"I'd like that." She didn't have to lose his company just yet. When she boarded the plane, she'd felt totally wiped. Four days of living the Vitale public persona always left her feeling flat. Adam's frank admiration of just plain Risa lifted her spirits.
"Do you mind eating here in the airport?" he suggested. "I have to rent a car but I'm too hungry to wait around for them to do the paper work before I eat. I skipped the airline's plastic chicken lunch and with the fog delay in Chicago, I'm starved."
"It won't take much longer to get my van and go somewhere quieter," she suggested. "Then, after we've eaten, I can drop you off wherever you're staying and you can rent your car from there."
"The restaurant part sounds great but I can take a cab home from the restaurant," Adam said, zipping up his leather jacket and pulling on his gloves. Before he could pick up Risa's carton, she directed a porter to load it and the bags onto a trolley.
"That's probably best. I'm sure my mother has a car I can borrow for a few days," he added.
"Your family still lives in Denver?"
Risa realized she'd offered to drive the man home and had no idea where to take him. Fifteen years ago, Marc would have teased her unmercifully if she'd asked him where one of his buddies lived. She'd admired Adam from afar like the rock stars whose posters had covered the walls of her bedroom. And he'd been off to college or somewhere before she got into high school.
Adam looked at her strangely. "My stepfather would never leave the city. Actually, he's very ill. That's why I'm here."
"Oh, Adam, I'm so sorry," she said, feeling a twinge of guilt for her uncomplicated joy at seeing him. "I'll drive you straight home."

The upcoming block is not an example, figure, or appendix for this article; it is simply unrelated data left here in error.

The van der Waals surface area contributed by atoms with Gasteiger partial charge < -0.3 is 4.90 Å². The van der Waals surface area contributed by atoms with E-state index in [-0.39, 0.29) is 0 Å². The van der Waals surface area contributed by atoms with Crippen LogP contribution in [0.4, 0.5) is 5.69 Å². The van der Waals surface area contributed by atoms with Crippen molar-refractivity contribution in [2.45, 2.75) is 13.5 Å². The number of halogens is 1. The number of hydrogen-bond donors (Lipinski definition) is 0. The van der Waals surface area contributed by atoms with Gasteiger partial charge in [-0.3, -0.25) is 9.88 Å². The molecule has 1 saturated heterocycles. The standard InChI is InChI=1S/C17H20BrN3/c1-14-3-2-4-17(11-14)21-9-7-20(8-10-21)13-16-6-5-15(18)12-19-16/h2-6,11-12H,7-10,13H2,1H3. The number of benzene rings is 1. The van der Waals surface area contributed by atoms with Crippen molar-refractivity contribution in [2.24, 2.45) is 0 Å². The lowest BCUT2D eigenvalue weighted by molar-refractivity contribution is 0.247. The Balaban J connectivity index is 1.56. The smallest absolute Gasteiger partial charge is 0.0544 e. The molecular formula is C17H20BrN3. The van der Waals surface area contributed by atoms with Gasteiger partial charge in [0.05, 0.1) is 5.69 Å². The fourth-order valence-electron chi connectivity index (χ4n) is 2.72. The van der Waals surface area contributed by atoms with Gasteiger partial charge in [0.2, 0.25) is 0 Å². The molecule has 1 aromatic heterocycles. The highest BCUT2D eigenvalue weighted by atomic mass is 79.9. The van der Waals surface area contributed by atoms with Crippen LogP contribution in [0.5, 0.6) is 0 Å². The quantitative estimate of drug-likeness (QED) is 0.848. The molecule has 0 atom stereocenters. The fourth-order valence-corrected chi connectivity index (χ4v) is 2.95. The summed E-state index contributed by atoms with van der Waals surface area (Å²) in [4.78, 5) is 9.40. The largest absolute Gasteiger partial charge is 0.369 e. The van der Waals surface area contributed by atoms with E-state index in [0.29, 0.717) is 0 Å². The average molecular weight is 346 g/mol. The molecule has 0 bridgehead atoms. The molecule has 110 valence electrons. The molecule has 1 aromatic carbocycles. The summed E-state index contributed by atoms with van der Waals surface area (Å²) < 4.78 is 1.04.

"Let's get something to eat first," he said. "I want to hear everything about you. We have years of catching up to do. How are your parents? And Marco?"
She told him that her parents were well and enjoying a long-anticipated visit to her father's relatives in Italy. The trip was a fortieth wedding anniversary gift from her and Marc.
"Marc hasn't changed much. He's just as bossy. Maybe a bit heavier than he was in high school," she told him. "He's still single. Says he doesn't have the kind of spare time it would take to keep one woman happy."
"Hazel told me Marc was a rising light in the District Attorney's office." He must have caught the question in her eye. "My mother. When my brother turned thirteen, she insisted she was too young to be called Mom by a teenager." He gave her a 'that's life' kind of smile. "Anyway, who'd have thought that Nutzo Marco, the wild man hotdogger of the team, would take up law?"
"Most of the team are pretty staid and settled these days. You're one of the few who found a high adrenalin career."
"I've never thought of writing as life threatening," he said.
The incredulous snort Risa emitted didn't fit her recently acquired elegant image. "Don't give me that. I've caught your news reports from some scary places over the years," she told him. And she'd made sure she caught every news item during the months he'd been held hostage in the Middle East last year.
They piled their luggage and Risa's carton into the back of the crowded van that ran a shuttle service to the long-term parking lot and slid into the last two empty seats.
"Are you here between assignments?" she asked, trying to ignore the muscular thigh that pressed against hers in the suddenly small seat.
"I'm taking an indefinite leave," he told her.
"Ah, your stepfather." She nodded.
"Hazel's call decided the timing but, to tell the truth, I was already thinking I needed time off to do some serious thinking," Adam surprised himself by adding. "My boss tells me there's a desk waiting for me in Washington if I want it."
"Wouldn't you find that dull?" She seemed truly interested.
"Dull doesn't sound all that bad to me right now," he told her. He couldn't imagine why he was telling this stunning stranger with the familiar smile about the offer he hadn't mentioned to another living soul.
The silence was threatening to become awkward when she asked, "Has your stepfather been ill a long time?"
"Almost a year. I've been home a few times since he was diagnosed but last week, Hazel called to say his condition was deteriorating and he wanted to see me."